The family of Yaroslav the Wise has its roots in Rurik (Yaroslav is the great-great-grandfather), who was called to reign by Novgorod and founded the dynasty for many centuries, ruled the Russian state.
The father of Yaroslav was Vladimir I the Baptist – it was he who was the first of the Russian princes to adopt Christianity and made it the state religion of Kievan Rus. It is considered the father of 13 sons and at least 10 daughters from different women.
The mother of Yaroslav the Wise was Polotsk Princess Rogneda. She was supposed to be the wife of Vladimir’s brother, Yaropolk, and she refused Vladimir herself, not wanting to become the wife of the “son of a slave”. Vladimir captured Polotsk, raped Rogneda in front of her parents, and then killed her father and two brothers.
There is a historical theory (based on the Chitmar chronicle), according to which during the capture of Kiev by the Polish king Boleslav I, in addition to relatives of Prince Yaroslav, his first wife, Anna, was kidnapped. However, there is no exact evidence for this.
Swedish Princess Ingigerda
Received in a dowry the city of Aldeigaborg (now the village of Staraya Ladoga) with adjacent lands, which have since received the name Ingermanland – “the land of the people of Ingigerd.”
She founded the first convent in Kyiv. Widowed in 1054, tonsured a nun named Anna and died in Novgorod according to various versions in 1050 or 1056.
(1020 — 1052)
In 1042, Vladimir made a victorious campaign on the tribes Yam’ (territory of Southern Finland), and the next 1043 he went to Byzantium together with III the Cruel. The Byzantine campaign ended in failure, but there is a version that in 1044, Vladimir took Chersonese.
It was canonized by the Russian Orthodox Church in the 15th century, as “the holy noble prince Vladimir Yaroslavich of Novgorod”.
In 1060, Andras was defeated by his brother Bela, and soon after he died, and Anastasia with her children was forced to flee to the German king Henry IV. A few years later, Anastasia was able to take advantage of the situation and, with the help of the German king, returned the throne to her son.
Izyaslav (Dmitry) Yaroslavich
(1024 — 1078)
Together with his brothers Svyatoslav and Vsevolod, they created the Triumvirate of Yaroslavichy – the princes ruled the southern lands of Kievan Rus in 1054-1073 without entering into a confrontation. Enmity broke out between the brothers in 1073, and in 1078 Izyaslav died during a battle with the troops of his nephews.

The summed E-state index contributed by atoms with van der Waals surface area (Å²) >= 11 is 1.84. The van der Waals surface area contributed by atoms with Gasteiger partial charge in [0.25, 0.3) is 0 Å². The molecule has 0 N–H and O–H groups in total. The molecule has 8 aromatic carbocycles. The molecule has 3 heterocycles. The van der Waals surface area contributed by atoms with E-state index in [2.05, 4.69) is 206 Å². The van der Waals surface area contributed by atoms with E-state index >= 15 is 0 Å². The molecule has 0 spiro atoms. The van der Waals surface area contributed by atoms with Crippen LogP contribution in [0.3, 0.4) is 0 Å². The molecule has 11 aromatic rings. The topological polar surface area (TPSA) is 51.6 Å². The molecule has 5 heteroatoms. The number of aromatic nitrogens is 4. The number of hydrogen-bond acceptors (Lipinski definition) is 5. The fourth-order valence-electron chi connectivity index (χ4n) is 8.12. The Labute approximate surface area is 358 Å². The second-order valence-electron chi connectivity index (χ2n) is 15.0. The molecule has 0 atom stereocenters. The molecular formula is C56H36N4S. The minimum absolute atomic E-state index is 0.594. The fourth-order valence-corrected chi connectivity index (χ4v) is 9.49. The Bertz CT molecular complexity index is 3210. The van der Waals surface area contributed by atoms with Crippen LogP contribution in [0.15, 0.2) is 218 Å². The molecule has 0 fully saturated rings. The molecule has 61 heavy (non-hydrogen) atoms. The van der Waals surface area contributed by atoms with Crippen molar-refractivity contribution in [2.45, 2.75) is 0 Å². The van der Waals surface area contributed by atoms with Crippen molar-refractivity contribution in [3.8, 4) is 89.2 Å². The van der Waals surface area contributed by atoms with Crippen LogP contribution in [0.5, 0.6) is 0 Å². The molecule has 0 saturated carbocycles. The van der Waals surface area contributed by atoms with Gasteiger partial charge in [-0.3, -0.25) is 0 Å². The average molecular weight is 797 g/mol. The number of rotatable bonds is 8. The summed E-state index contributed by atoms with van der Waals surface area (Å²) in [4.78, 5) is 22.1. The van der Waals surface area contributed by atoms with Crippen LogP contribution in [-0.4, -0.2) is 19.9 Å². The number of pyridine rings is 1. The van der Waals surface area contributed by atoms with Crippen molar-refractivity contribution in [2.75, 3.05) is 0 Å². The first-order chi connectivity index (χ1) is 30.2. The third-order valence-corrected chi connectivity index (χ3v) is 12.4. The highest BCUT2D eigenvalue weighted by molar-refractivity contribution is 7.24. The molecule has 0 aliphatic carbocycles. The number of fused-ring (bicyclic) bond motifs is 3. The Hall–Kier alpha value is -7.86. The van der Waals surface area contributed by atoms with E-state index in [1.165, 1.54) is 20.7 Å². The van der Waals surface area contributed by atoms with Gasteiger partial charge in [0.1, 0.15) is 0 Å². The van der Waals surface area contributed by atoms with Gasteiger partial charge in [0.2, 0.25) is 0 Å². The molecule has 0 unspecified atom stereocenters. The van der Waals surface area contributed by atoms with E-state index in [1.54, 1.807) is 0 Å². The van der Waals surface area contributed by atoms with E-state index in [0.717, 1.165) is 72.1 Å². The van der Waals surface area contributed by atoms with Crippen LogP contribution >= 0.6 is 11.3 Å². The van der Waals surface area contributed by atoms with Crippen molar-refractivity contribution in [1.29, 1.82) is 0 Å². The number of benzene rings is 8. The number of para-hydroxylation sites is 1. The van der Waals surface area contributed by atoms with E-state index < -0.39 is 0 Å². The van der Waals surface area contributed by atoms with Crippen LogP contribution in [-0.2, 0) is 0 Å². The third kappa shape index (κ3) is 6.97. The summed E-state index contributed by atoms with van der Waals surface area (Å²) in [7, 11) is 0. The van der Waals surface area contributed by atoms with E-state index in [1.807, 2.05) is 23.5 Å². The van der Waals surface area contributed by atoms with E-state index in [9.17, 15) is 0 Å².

(1025 — 1066/1067)
In the winter of 1043/1044, she married Harald, who long and stubbornly sought her hand from Yaroslav the Wise. In 1046, Harald became king of Norway, he and Elizabeth moved to his kingdom. She gave birth to her husband two daughters – Maria and Ingegerd, who later married the Danish king Olaf Sveinsson and became the Queen of Denmark.
Svyatoslav (Nikolay) Yaroslavich
On November 1, 1068, near Snovsk, Svyatoslav defeated the Polovtsians after being defeated by them on the Alta River with his brothers.
In 1073, having entered into a conspiracy with Vsevolod, overthrew Izyaslav, who fled to Europe. December 27, 1076 Svyatoslav died in the 50th year of life, becoming the first known victim of an unsuccessful surgical operation in Russia: he died from “cutting the tumor”.
Vsevolod (Andrey) Yaroslavich
(1030 — 1093)
In 1046 he married a relative (presumably a daughter) of the Byzantine emperor Constantine IX Monomakh, from the marriage with which Vladimir Monomakh was born – the future grand duke.
He reigned in Kyiv in 1076-1077 and from 1078 until the end of his life, he was the first ruler of Kyiv, who used the title “Prince of All Russia.”
(1032/1036 — 1075/1089)
The 17th-century historian Francois de Mesere wrote that Henry I of France “received fame about the charms of the princess, namely Anna, daughter of George (the name of Yaroslav in baptism) , king of Russia, now Muscovy, and he was fascinated by the story of her accomplishments. ” Anna gave birth to four children, including the future king of France, Philip I. She was known in France as Anna Russkaya or Anna Kievskaya.
Like his brother Vyacheslav, Igor died at an early age – in 1060. At the time of his death, he was about 24 years old. He left his young sons: Davyd and Vsevolod, who became rogue princes and, by the decision of the senior Yaroslavichs, did not inherit lands from their father.